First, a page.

4. If you are even a dot of the control freak that I am, you need to relinquish control & trust in basic human kindness. All is well if you find one person who is willing to listen & reply; even in Italian.

Safe travels!

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Tuscany 2017: Street Art, real Art & Train Travel

I am back to the daily life, work and 460 mails to trudge through after 2 weeks away. Business as usual. It takes longer to get down to writing but I plan to be done with the Tuscany series before end of June.

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Preparations

Know yourself & what kind of traveler you are! It will help you pack & prepare to reduce stress.

For me, a neurotic home leaver, the best & worst part of traveling is packing before the trip. I love having all of my crap & shit around me. In case I need it. Mostly though, it is the shoes packing that gets me going off the hook. I want to pack, among other nice useless things; two pairs of pumps – red & black. In case I have to attend that very nice dinner that always happens when I am away and I always end up feeling under-dressed. Because of the shoes.

I also want to pack: all my other nice shoes except the training shoes. Nail polish. 3 colors of lipstick including a nude. All my jeans. All my nice tops. All my pretty dresses. All my nice pretty shorts. 3 kinds of sunscreen – 15 for cooler days, 30 for sunny nice days and 50 for hot scorching days. Just in case. All my hair brushes & combs; plus, my partner in travel laughs that I always want to pack my 2 hair dryers & 4 different sizes of flat irons. Who knows what to expect when away from home? right?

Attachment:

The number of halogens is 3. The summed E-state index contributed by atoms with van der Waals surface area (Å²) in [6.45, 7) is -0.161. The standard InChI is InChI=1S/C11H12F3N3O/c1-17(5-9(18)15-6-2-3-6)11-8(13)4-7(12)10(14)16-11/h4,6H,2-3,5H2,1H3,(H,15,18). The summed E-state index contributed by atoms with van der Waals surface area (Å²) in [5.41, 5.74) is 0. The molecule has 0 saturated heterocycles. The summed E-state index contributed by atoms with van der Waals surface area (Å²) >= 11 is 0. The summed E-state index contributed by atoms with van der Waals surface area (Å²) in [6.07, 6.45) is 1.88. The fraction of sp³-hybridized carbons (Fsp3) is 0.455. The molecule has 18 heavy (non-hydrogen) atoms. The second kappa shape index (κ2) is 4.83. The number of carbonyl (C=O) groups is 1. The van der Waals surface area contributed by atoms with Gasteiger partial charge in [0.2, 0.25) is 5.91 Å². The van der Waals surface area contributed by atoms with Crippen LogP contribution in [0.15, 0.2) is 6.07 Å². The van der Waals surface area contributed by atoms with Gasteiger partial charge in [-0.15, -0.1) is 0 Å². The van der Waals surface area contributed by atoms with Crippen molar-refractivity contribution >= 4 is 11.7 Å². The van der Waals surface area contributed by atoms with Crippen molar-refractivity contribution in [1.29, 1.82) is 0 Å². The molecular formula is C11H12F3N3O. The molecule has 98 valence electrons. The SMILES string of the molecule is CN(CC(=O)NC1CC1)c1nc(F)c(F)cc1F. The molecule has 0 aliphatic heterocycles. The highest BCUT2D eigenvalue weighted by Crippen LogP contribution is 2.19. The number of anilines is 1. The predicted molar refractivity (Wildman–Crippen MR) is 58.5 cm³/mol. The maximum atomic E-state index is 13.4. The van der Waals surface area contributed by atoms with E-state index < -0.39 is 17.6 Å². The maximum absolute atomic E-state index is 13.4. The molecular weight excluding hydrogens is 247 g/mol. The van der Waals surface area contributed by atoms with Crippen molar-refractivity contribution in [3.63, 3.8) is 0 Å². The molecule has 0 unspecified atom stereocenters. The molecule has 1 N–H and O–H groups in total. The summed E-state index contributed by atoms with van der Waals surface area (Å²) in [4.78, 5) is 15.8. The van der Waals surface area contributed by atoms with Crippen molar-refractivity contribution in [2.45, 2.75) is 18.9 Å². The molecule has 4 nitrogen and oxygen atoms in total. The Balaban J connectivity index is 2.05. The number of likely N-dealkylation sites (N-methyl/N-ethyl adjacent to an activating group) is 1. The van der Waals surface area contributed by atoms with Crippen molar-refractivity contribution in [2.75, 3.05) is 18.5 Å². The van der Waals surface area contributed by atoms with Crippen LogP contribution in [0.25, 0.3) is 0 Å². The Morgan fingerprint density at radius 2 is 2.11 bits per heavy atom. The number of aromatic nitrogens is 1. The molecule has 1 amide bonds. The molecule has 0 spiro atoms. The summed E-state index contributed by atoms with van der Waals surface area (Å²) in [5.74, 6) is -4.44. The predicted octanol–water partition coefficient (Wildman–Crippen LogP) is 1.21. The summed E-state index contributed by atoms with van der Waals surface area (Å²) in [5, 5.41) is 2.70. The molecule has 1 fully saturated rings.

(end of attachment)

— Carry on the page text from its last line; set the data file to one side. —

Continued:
This time, I got away with loafers. I think I will keep to the loafers from now on. Easier to pack and easy to wear even on light walk days.

The thing with touring for us is we walk a lot. A lot! You know; because, & don’t go judging now, we can’t always find the places we are looking for at first try, OR, we can’t be bothered to have a plan so we just kinda:

 

Roam without roaming services.

Rest.

Eat.

Rest.

Take a cold bear or something in the middle of the day.

That kinda gets you tired so we:

Rest.

Roam a bit more and oh! hallelujah!

we always, many times, find something we always wanted to see.

Just like that.

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Art, Architecture & Obsessions

We are both street art interested. Graffiti.

We are always photographing that shit and cooing over how talented graffiti artists are. Even when traveling, we still can miss the Dome and see all this street art everywhere we walk & we walk A. LOT.

The featured image is a painting by Barbara Marchiori that we found in a gallery in Pistoia. That was a perfect, easy day trip while we were in Florence. 30 minutes on the train on a hot day, to the most wonderful lunch we had in Tuscany.

We wanted very much to see the Santa Maria del Fiore cathedral & the  Il Duomo built by a “a buffoon and a babbler” as described by the guys who later hired him, Filippo Brunelleschi. We had watched a documentary about Brunelleschi before we left Stockholm and were looking forward to the Dome. We did not see it from the inside. At all. We saw it several times, from all angles, from the outside. And then we saw the drawings & designs of the dome at the Il Duomo Museum.

Brunelleschis Il DuomoBefore the trip, we were just interested, like “oh, how interesting is that!?”

Now, we are freaking enthusiasts. Dome lovers. We must go back to Florence to see this F#¤%&¤#G dome. It is beautiful & fascinating.